In today’s retail environment, businesses regularly offer customers extended warranties for an additional price. When offering an extended warranty, it is crucial for the business to ensure that any offer for an extended warranty complies with the customer protections set out in the Australian Consumer Law (ACL).
The Federal Court has recently found that both Fisher & Paykel and Domestic & General Services breached the ACL by making false or misleading representations while offering extended warranties to customers. As a consequence, both businesses have been fined $200,000.
The contravening conduct by these businesses involved sending letters to customers that stated:
Your Fisher & Paykel [appliance] is now a year old, which means that you have 12 months remaining – after that your appliance won’t be protected against repair costs.
This statement clearly told customers that they would not be entitled to protection against repair costs after the initial 2 year warranty period, the implication being that they should purchase an extended warranty. This statement is an untrue statement given the operation of the ACL.
Businesses must not represent to customers that they need an extended warranty in order to be protected against defects after a specific period of time when, in reality, the customer may have extended protection under the ACL which would require the business to repair or replace a faulty product at no cost to the customer.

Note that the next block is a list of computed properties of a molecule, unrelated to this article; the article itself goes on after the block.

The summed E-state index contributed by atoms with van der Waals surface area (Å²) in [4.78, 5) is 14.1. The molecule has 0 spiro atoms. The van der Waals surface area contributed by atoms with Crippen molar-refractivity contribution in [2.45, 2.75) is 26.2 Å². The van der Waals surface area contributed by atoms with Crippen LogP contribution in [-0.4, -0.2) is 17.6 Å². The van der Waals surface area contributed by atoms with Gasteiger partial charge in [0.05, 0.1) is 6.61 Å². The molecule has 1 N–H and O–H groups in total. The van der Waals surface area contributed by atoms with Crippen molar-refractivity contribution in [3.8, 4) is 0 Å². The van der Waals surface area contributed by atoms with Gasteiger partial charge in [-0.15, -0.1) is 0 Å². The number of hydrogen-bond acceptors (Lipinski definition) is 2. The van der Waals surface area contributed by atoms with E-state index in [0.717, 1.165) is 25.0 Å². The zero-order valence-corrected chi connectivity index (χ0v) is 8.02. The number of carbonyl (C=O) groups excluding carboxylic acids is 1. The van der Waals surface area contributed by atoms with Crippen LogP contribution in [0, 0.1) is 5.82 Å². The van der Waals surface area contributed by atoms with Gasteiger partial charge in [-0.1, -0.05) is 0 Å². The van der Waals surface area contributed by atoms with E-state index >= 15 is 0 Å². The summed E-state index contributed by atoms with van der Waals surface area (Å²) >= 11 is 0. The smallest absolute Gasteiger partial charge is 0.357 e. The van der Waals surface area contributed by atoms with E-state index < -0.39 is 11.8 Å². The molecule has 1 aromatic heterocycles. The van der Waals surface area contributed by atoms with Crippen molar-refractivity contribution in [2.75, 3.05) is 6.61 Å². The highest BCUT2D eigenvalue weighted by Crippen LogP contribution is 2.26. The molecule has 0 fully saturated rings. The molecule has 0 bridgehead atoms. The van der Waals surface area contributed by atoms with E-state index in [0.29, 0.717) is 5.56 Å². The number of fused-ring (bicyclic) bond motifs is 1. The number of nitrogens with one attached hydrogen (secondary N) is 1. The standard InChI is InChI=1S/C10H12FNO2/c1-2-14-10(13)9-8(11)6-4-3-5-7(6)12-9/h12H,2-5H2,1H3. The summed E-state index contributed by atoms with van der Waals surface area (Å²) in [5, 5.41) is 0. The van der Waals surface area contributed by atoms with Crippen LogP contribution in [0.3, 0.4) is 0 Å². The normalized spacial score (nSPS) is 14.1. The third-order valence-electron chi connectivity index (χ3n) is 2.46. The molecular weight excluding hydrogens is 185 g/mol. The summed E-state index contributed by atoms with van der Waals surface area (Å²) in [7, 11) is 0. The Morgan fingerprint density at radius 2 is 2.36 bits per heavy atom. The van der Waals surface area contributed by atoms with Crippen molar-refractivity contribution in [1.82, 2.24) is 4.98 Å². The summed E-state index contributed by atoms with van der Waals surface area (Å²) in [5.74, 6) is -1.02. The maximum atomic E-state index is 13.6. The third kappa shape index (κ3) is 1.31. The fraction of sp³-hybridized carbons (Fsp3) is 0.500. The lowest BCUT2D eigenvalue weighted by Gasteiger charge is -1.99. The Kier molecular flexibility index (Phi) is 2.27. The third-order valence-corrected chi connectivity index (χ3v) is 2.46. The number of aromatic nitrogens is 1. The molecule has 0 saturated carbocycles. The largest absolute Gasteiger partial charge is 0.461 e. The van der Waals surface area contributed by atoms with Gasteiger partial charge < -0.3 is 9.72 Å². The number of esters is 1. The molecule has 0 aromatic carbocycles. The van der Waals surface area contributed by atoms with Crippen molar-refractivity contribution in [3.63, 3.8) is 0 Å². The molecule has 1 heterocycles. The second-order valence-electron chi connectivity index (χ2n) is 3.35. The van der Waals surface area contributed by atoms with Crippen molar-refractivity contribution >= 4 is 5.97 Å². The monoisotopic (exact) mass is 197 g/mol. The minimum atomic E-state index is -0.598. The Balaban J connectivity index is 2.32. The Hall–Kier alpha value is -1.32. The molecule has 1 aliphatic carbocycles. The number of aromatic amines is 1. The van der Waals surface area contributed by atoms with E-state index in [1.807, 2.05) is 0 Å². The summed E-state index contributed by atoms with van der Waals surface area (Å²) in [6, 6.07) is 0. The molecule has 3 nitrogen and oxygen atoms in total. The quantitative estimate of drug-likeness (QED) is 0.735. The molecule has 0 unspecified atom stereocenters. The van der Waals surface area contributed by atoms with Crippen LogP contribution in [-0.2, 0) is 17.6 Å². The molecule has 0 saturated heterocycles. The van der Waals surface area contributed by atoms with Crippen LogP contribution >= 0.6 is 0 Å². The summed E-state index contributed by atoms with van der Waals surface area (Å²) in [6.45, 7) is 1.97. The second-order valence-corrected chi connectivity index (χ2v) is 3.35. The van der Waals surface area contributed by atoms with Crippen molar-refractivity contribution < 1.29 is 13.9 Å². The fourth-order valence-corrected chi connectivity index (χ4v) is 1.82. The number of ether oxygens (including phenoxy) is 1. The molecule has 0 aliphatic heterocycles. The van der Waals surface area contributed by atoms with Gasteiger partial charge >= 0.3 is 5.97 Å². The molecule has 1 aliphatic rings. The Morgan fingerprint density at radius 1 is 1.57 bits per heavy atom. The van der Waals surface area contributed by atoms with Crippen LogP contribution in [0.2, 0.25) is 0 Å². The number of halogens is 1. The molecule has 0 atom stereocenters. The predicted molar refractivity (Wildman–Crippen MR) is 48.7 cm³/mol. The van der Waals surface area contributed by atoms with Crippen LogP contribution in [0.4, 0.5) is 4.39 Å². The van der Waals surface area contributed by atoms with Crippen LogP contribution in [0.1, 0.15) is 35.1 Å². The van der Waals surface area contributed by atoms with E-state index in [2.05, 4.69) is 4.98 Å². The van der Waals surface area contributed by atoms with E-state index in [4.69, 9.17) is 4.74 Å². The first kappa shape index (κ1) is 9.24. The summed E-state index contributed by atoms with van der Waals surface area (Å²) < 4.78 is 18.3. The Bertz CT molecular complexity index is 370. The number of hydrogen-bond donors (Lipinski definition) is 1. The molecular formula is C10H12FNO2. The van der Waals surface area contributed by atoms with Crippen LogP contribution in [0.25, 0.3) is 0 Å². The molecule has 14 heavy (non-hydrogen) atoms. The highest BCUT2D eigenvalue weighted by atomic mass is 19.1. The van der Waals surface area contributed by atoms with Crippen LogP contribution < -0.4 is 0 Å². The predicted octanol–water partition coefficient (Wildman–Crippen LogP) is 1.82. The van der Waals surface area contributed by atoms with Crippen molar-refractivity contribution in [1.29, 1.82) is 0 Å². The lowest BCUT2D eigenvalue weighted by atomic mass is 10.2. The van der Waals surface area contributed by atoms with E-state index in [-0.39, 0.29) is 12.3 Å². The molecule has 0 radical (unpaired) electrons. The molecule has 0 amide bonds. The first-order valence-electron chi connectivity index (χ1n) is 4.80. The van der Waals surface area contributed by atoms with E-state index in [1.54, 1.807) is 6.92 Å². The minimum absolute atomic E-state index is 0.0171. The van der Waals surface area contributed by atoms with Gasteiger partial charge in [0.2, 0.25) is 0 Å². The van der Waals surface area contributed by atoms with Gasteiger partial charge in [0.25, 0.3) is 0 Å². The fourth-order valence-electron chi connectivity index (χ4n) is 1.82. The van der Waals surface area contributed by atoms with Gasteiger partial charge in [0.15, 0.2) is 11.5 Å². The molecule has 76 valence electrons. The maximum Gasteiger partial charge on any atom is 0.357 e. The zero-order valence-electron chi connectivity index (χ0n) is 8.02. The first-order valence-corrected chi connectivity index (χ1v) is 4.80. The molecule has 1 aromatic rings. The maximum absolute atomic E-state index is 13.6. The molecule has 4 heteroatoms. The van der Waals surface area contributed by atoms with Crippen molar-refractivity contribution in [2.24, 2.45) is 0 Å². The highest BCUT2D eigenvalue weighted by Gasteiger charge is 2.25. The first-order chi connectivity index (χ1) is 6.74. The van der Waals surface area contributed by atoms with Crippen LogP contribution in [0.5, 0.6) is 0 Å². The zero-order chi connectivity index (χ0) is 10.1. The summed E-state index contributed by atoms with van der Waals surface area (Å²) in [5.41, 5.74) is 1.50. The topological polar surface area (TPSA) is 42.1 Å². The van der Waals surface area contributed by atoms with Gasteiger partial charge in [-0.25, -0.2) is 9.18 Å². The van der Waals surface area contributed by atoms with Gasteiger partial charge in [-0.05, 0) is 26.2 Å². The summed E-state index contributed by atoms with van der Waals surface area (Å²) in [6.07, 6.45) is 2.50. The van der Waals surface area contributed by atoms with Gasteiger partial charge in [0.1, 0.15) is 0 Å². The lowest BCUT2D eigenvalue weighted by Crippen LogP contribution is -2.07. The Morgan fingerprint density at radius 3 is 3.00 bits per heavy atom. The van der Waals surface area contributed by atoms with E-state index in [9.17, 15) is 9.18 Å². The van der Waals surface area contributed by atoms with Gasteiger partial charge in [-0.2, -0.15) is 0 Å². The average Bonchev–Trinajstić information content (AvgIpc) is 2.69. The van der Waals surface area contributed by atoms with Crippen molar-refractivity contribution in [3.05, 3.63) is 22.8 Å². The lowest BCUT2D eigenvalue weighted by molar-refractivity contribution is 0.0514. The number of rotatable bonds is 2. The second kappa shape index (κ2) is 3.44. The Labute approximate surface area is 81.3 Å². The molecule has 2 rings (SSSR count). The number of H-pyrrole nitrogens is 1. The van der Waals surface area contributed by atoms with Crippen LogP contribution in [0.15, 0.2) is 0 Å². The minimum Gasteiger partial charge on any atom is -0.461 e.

Such extended protection applies by virtue of certain consumer guarantees provided for in the ACL. Those guarantees include that a product must, among other things:
- be safe, lasting and with no faults;
- look acceptable; and
- do all of the things that someone would normally expect that product to do.
The period of protection under the ACL will depend on the product itself. For example, it is probably reasonable to expect an expensive washing machine to function properly for more than 2 years, thereby ensuring protection under the ACL for a significant period after any retailer/manufacturer’s warranty expires. By comparison the reasonable lifespan of a less expensive item, such as a $30 electrical appliance, might be a significantly lesser period meaning a lesser period of ACL protection.
The decision in Fisher & Paykel and Domestic & General Services is indicative of the ACCC’s current priority of enforcing the consumer guarantee regime under the ACL. Businesses must exercise caution in this area to ensure that they are not subject to the wrath of the ACCC. This kind of breach of the ACL could see the business face significant fines similar to the penalties imposed on Fisher & Paykel and Domestic & General Services.
However, this decision does not mean that businesses cannot offer extended warranties. Often, it is the wording used in the offer to purchase the extended warranty that causes the breach. If you are considering offering an extended warranty and would like us to review the wording to ensure your business is not breaching the ACL, please contact: